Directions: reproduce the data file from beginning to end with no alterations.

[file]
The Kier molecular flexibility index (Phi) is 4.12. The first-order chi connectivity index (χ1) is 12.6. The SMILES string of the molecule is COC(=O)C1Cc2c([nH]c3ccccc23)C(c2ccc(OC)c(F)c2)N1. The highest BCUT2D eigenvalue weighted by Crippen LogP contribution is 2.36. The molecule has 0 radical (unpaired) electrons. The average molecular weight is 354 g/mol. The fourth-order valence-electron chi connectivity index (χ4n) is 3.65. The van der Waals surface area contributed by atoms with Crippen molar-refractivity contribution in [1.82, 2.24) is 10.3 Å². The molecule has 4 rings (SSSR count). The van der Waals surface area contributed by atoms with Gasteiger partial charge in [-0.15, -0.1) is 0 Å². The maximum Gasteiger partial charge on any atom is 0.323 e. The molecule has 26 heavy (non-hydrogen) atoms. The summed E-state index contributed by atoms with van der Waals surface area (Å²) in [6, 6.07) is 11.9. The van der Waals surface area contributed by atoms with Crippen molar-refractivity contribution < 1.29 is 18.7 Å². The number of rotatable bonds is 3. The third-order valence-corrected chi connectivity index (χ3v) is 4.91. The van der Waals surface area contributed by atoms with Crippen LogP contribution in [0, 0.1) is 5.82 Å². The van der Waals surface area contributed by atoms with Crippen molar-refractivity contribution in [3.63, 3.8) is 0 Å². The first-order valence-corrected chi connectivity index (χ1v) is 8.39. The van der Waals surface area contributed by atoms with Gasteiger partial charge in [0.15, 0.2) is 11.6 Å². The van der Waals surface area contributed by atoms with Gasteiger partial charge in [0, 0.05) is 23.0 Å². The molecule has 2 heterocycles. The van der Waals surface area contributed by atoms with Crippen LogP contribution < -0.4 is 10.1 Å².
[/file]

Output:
The Kier molecular flexibility index (Phi) is 4.12. The first-order chi connectivity index (χ1) is 12.6. The SMILES string of the molecule is COC(=O)C1Cc2c([nH]c3ccccc23)C(c2ccc(OC)c(F)c2)N1. The highest BCUT2D eigenvalue weighted by Crippen LogP contribution is 2.36. The molecule has 0 radical (unpaired) electrons. The average molecular weight is 354 g/mol. The fourth-order valence-electron chi connectivity index (χ4n) is 3.65. The van der Waals surface area contributed by atoms with Crippen molar-refractivity contribution in [1.82, 2.24) is 10.3 Å². The molecule has 4 rings (SSSR count). The van der Waals surface area contributed by atoms with Gasteiger partial charge in [-0.15, -0.1) is 0 Å². The maximum Gasteiger partial charge on any atom is 0.323 e. The molecule has 26 heavy (non-hydrogen) atoms. The summed E-state index contributed by atoms with van der Waals surface area (Å²) in [6, 6.07) is 11.9. The van der Waals surface area contributed by atoms with Crippen molar-refractivity contribution < 1.29 is 18.7 Å². The number of rotatable bonds is 3. The third-order valence-corrected chi connectivity index (χ3v) is 4.91. The van der Waals surface area contributed by atoms with Crippen LogP contribution in [0, 0.1) is 5.82 Å². The van der Waals surface area contributed by atoms with Crippen molar-refractivity contribution in [3.63, 3.8) is 0 Å². The first-order valence-corrected chi connectivity index (χ1v) is 8.39. The van der Waals surface area contributed by atoms with Gasteiger partial charge in [0.15, 0.2) is 11.6 Å². The van der Waals surface area contributed by atoms with Gasteiger partial charge in [0, 0.05) is 23.0 Å². The molecule has 2 heterocycles. The van der Waals surface area contributed by atoms with Crippen LogP contribution < -0.4 is 10.1 Å².